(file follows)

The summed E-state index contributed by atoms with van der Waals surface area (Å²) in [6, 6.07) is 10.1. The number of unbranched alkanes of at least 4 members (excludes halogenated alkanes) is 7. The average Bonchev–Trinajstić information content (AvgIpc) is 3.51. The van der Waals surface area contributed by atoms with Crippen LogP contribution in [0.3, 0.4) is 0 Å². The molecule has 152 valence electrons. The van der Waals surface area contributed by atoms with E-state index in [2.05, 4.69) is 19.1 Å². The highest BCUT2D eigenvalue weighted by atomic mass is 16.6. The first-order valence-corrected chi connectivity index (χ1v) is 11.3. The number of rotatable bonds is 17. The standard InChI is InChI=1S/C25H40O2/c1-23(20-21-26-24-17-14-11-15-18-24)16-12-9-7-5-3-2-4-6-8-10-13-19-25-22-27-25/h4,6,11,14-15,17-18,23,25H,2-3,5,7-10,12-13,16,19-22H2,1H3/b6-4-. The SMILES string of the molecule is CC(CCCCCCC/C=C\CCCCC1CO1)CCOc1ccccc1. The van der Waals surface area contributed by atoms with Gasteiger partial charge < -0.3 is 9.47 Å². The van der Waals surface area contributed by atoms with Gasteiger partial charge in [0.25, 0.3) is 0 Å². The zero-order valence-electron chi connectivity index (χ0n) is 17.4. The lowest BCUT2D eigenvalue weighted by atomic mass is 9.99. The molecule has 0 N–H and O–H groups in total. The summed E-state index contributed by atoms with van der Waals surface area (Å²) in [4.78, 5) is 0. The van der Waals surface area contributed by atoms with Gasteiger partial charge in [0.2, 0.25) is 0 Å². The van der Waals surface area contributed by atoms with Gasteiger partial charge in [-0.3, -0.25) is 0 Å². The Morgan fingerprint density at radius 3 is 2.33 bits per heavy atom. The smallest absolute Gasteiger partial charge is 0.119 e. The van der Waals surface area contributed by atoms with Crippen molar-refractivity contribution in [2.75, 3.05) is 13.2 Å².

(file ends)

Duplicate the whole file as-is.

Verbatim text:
The summed E-state index contributed by atoms with van der Waals surface area (Å²) in [6, 6.07) is 10.1. The number of unbranched alkanes of at least 4 members (excludes halogenated alkanes) is 7. The average Bonchev–Trinajstić information content (AvgIpc) is 3.51. The van der Waals surface area contributed by atoms with Crippen LogP contribution in [0.3, 0.4) is 0 Å². The molecule has 152 valence electrons. The van der Waals surface area contributed by atoms with E-state index in [2.05, 4.69) is 19.1 Å². The highest BCUT2D eigenvalue weighted by atomic mass is 16.6. The first-order valence-corrected chi connectivity index (χ1v) is 11.3. The number of rotatable bonds is 17. The standard InChI is InChI=1S/C25H40O2/c1-23(20-21-26-24-17-14-11-15-18-24)16-12-9-7-5-3-2-4-6-8-10-13-19-25-22-27-25/h4,6,11,14-15,17-18,23,25H,2-3,5,7-10,12-13,16,19-22H2,1H3/b6-4-. The SMILES string of the molecule is CC(CCCCCCC/C=C\CCCCC1CO1)CCOc1ccccc1. The van der Waals surface area contributed by atoms with Gasteiger partial charge < -0.3 is 9.47 Å². The van der Waals surface area contributed by atoms with Gasteiger partial charge in [0.25, 0.3) is 0 Å². The zero-order valence-electron chi connectivity index (χ0n) is 17.4. The lowest BCUT2D eigenvalue weighted by atomic mass is 9.99. The molecule has 0 N–H and O–H groups in total. The summed E-state index contributed by atoms with van der Waals surface area (Å²) in [4.78, 5) is 0. The van der Waals surface area contributed by atoms with Gasteiger partial charge in [0.2, 0.25) is 0 Å². The van der Waals surface area contributed by atoms with Gasteiger partial charge in [-0.3, -0.25) is 0 Å². The Morgan fingerprint density at radius 3 is 2.33 bits per heavy atom. The smallest absolute Gasteiger partial charge is 0.119 e. The van der Waals surface area contributed by atoms with Crippen molar-refractivity contribution in [2.75, 3.05) is 13.2 Å².